Three Bowdoin seniors, Kacey Berry, Jacob Blum and Emma Cutler, have received Fulbright grants to do research next year in foreign countries. The Fulbright U.S. Student Program is designed to increase mutual understanding between Americans and people of other countries, and grantees are selected not only for their strong academic background but also for their ability to bridge cultures. This year, five other Bowdoin seniors also received Fulbright English Teaching Assistantships and one received a language study grant.
Emma Cutler, a math and environmental studies major, will be returning to Sri Lanka, where she studied abroad in 2011, to continue research she started then that looked into the environmental impact of farming. During her previous stay, she found that farmers were needlessly using agrochemicals when they could be relying on “forest home gardens,” a sustainable, traditional form of cultivation that mimics natural ecosystems.
When Cutler returns to Sri Lanka next fall, she plans to collect data on farming practices, water pollution and land geography. She will use this information to build a mathematical model to determine the optimal way — both in terms of food production and environmental sustainability — to use the land. Her research will be based in an upcountry zone in Sri Lanka, near the town of Nuwara Eliya, where agricultural pollutants drain into downstream water sources.
“As the population of Sri Lanka grow, it is critical that land use be well planned to protect fresh water resources,” Cutler wrote in her Fulbright application. To better communicate with local farmers, Cutler will take a one-month intensive Sinhala class (which she already speaks a bit) and also try to pick up Tamil.
For the last two years, Cutler has been working with Mary Lou Zeeman, Bowdoin’s R. Wells Johnson Professor of Mathematics, to build mathematical models that address climate change questions. “I want to use math to help answer questions about environmental sustainability and inform decisions that will directly affect people’s lives,” Cutler said.
Jacob Blum is heading off to Rome, Italy to work with the insect that is so useful for scientists, the fruit fly Drosophila. He will be joining the lab of Maurizio Gatti, a specialist who works on the genetics of cell division and chromosome stability, and how these processes underlie the aging process.
“The mechanism of aging and why aging happens is something that really interests me,” Blum, a biochemistry major, said.
At Gatti’s lab, Blum will work with telomeres — the tips of chromosomes that shorten over time as cells reproduce. Over time, when telomeres are eliminated, cellular DNA is no longer protected and the cell dies, pushing along the body’s aging process.
Cancer cells, however, do not suffer the same fate: their telomeres don’t degrade, allowing cancers to grow uncontrollably in the body. “Cancer cells have to develop strategies to ensure the ends of their chromosomes are very well protected,” Blum said. “Gaining an understanding of basic telomere biology sits at the crossroads of two important health care concerns — aging and cancer.”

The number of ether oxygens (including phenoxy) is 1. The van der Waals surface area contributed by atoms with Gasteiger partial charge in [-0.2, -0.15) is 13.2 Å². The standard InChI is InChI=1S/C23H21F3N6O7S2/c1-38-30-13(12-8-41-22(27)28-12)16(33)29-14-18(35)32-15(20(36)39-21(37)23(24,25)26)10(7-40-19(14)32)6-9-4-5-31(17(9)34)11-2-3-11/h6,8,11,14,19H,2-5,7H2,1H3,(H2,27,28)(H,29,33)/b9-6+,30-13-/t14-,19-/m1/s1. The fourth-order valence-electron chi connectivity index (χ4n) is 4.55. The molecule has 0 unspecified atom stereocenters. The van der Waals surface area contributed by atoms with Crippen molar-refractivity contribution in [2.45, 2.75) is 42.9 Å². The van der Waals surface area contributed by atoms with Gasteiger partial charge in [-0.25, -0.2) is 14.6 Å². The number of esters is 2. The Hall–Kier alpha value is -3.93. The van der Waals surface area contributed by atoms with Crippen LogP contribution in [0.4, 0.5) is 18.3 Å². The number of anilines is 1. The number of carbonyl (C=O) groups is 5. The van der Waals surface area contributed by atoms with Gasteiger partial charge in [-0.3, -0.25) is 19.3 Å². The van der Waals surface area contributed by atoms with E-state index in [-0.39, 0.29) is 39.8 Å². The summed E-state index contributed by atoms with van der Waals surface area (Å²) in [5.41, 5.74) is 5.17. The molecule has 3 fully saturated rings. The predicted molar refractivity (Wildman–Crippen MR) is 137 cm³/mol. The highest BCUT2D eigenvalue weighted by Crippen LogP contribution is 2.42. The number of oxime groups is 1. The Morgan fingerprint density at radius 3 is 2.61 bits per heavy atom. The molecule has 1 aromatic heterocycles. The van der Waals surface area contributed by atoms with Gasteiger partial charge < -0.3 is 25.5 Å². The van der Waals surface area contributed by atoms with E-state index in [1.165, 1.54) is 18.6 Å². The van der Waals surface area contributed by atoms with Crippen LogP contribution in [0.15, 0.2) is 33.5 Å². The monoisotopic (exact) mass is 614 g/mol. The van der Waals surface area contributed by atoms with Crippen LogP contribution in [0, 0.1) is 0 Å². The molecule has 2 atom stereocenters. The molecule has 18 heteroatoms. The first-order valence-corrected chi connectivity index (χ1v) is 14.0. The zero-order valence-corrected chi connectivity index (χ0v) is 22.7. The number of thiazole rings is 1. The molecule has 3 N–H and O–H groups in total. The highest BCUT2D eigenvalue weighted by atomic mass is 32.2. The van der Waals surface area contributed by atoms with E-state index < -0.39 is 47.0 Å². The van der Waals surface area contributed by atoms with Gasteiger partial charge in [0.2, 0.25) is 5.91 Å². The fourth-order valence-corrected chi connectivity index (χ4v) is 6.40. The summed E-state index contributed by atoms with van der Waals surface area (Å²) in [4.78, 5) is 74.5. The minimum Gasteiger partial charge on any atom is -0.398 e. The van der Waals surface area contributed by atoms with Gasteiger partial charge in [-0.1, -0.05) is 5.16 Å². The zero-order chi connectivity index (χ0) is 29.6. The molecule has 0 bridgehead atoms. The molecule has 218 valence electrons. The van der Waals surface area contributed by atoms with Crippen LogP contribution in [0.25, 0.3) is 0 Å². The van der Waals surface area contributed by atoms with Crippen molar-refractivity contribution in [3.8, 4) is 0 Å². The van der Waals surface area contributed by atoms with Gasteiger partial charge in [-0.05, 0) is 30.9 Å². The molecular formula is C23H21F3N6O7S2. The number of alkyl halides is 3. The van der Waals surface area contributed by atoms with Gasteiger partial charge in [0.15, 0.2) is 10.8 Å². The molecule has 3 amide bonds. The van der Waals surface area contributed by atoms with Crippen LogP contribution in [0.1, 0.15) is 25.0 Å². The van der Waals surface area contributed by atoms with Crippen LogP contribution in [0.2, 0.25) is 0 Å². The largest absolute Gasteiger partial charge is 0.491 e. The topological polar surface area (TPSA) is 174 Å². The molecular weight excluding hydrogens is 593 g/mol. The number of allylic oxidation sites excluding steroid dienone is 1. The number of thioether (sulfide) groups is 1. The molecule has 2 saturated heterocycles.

Excitingly, Gatti’s lab has discovered a protein in Drosophila called Pendolino that appears to play a vital role in telomere protection and is also structurally and functionally similar to a human protein, according to Blum.
Besides the science he’ll be doing in Rome, Blum said he’s excited to live in Italy, which he feels is part of his cultural heritage. Because his mother’s family emigrated from Italy several generations ago, Blum is eligible for Italian citizenship. As an Italian minor at Bowdoin, Blum has studied Italian language, politics, literature, history and even classical Italian guitar styles. “The opportunity to live in Italy and become immersed in the culture through the lens of scientific research combines two of my greatest passions,” he said.
Ketura (Kacey) Berry, a neuroscience major and history minor, will work in the lab of Ilona Grunwald-Kadow, a scientist at the Max Planck Institute of Neurobiology in a suburb of Munich, Germany.
Kadow’s research looks into the neural circuitry of Drosophila fruit flies to better understand how Drosophila responds to the odor of CO2, a gas that helps insects identify food sources, find mates or locate sources of danger. Kadow writes on her webpage that she hopes her research will ultimately “contribute to the understanding of how hunger, stress or fear are integrated into decision-making processes in the human brain.”
Berry said Kadow’s research reflects her own desire to figure out why we behave in the way we do in response to environmental stimuli such as smells, sounds and tastes. “The brain is so complicated, but I think it’s interesting to start answering these questions in a simple model, using molecular biology as a base,” she said.
Our understanding of the neural networks that underlie olfactory behavioral responses in animals is particularly sparse, Berry said. She will use her nine months at Kadow’s lab to address this knowledge gap.
At Bowdoin, Berry has worked with Associate Professor of Biology and Neuroscience Hadley Horch, who is also her honors project advisor. Horch studies the injury response of crickets, whose auditory neurons regrow after damage. And Horch is interested in the implications this may have for patients with spinal cord injuries.
One of the reasons Berry said she chose to work in Kadow’s lab was to gain more experience with Drosophila now that she’s well practiced with crickets. She added that she’s also drawn to the art, music and language of Germany. Berry has studied German for two semesters and admires many German playwrights, including Bertolt Brecht and Heiner Müller, as well as the dancer Pina Bausch. “I’m attracted to this culture,” Berry said, adding in her Fulbright application that she is curious about a country “that produces artists that make art that resonates with me so strongly.”